Thursday, December 9, 2010

Obesity and Type 2 Diabetes: Blame the Genes!

In a recent article in NEJM the author present a long list of genes associated with Obesity and Type 2 Diabetes. Now he states:

The increasing global prevalence of type 2 diabetes is tied to rising rates of obesity — in part a consequence of social trends toward higher energy intake and reduced energy expenditure. However, the mechanisms that underlie individual differences in the predisposition to obesity remain obscure.

 Now obesity in almost all cases is an energy balance issue, which he alludes to:

Input - Output = Net Accumulation
1 pound = 3500 kcal

That is it, plain and simple. Perhaps there is some imbalance that changes the second equation, a bit, but not by much. We know we can get a mouse to have a predisposition to just sit in their cage and eat and eat, that is the genetic changing of some hypothalamic set point. You see as fundamentally an engineer, one of the most annoying features of engineers in med school is their unending asking of why! The Liberal Arts types never ever understood that.

He continues:

For type 2 diabetes and obesity, the discovery of causal genes has followed three main waves. 

The first wave consisted of family-based linkage analyses (see the Glossary) and focused candidate-gene studies....

second wave of discovery involved a switch to tests of association. Although intrinsically more powerful than linkage analysis, association analysis suffers from the disadvantage that the signal can be detected only if one examines the causal variant itself or a nearby marker with which it is tightly correlated. Until the advent of methods that enabled genomewide surveys of association, researchers were therefore obliged to direct their attention to specific candidate variants or genes of interest...

The third, and most successful, wave of discovery has been driven by systematic, large-scale surveys of association between common DNA sequence variants and disease. The first demonstration that unbiased discovery efforts could reveal new insights into the pathogenesis of type 2 diabetes resulted from identification of the association between type 2 diabetes and variants within TCF7L2 .

I would agree that Type 2 Diabetes has a genetic predisposition. His chart later in his paper does outline what can happen. There is a small group of people who get Type 2 Diabetes late in life and are not obese. The insulin production just drops and that is most likely a genetic factor also associated with aging, like many cancers are. However that is uncommon, not necessarily rare, but uncommon. There may be a few who through genetic reasons somehow mess up one of the basic laws of physics and can add weight on even a 900 kcal a day diet. I have never seen a study on this but I would admit it may be possible. But for the most part, food in is weight on. If one has a genetic predisposition for overwhelming the pancreas and its insulin producing ability then there you go!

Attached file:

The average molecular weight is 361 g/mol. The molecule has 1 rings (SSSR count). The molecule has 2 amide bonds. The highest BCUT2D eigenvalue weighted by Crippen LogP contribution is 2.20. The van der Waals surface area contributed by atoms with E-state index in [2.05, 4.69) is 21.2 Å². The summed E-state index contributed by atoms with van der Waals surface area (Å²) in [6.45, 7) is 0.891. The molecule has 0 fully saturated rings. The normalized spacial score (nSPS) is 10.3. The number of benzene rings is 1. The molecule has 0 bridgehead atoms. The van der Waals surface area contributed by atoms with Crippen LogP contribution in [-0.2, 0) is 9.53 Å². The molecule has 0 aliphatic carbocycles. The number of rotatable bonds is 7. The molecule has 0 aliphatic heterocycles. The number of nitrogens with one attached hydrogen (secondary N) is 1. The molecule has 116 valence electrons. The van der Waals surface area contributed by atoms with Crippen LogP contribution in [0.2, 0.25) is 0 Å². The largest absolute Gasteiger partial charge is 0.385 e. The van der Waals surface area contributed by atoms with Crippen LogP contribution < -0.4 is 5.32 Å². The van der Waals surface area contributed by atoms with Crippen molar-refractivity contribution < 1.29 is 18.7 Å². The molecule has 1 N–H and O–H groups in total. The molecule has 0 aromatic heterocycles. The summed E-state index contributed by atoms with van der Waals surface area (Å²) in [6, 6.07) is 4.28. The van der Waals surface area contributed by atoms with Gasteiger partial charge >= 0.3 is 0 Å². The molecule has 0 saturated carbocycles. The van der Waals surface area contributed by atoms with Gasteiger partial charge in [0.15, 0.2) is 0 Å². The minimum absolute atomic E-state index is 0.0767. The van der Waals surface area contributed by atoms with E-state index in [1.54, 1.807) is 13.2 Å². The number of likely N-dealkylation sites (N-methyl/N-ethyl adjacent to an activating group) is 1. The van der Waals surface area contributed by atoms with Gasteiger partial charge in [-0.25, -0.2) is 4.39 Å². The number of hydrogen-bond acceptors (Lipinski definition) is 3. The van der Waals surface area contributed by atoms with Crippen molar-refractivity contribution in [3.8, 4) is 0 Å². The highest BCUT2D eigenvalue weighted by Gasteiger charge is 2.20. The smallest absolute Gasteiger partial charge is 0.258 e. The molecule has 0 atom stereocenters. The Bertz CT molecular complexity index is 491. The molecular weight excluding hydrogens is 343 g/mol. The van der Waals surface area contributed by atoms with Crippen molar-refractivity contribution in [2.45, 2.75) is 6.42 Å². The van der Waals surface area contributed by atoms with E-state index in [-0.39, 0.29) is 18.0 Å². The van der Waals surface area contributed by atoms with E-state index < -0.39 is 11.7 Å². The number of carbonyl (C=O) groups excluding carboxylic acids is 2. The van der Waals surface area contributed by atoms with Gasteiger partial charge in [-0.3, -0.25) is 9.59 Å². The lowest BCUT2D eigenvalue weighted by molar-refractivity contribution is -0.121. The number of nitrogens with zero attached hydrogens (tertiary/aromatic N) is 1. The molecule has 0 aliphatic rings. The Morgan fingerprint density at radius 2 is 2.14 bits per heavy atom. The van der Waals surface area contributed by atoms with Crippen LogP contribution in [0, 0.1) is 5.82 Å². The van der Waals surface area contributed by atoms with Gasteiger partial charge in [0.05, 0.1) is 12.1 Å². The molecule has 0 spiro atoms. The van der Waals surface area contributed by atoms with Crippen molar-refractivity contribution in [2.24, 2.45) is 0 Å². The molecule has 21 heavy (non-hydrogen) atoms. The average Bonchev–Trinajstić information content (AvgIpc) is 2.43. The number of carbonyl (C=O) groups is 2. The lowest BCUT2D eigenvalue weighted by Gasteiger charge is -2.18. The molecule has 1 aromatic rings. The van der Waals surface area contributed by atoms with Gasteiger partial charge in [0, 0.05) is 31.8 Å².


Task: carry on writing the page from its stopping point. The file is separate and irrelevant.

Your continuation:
The problem for the most part starts with self selected obesity. A human cannot and should not blame their genes. We prepared a report on this almost half a year ago after much debate. This paper just muddies the water by almost always linking Obesity and Type 2 Diabetes as genetic. Humans have free will, and we are influenced both positively and negatively by what we eat. We can in many ways control obesity. That in almost all cases reduces glucose loads and even with diminished insulin production reduces or eliminates Type 2 Diabetes.

The above is the list of genes for obesity from the article. They are all ex post facto and for the most part no one ever told the patients to just stop eating.

The author ends with:

An improved understanding of fundamental disease mechanisms is already emerging; this will underpin future therapeutic advances. But the expansion of personalized medicine beyond monogenic forms of disease awaits a more complete description of predisposition. The boundaries of personalized medicine will be much clearer in a few years, after large-scale genomewide resequencing efforts (now under way) provide a systematic, comprehensive description of the relations between genome sequence variation and major clinical phenotypes.

We see in this article the extension of the concept of the Victim Society, it is not my fault it is my genes, so we all must spend our money making them better because it is never their fault!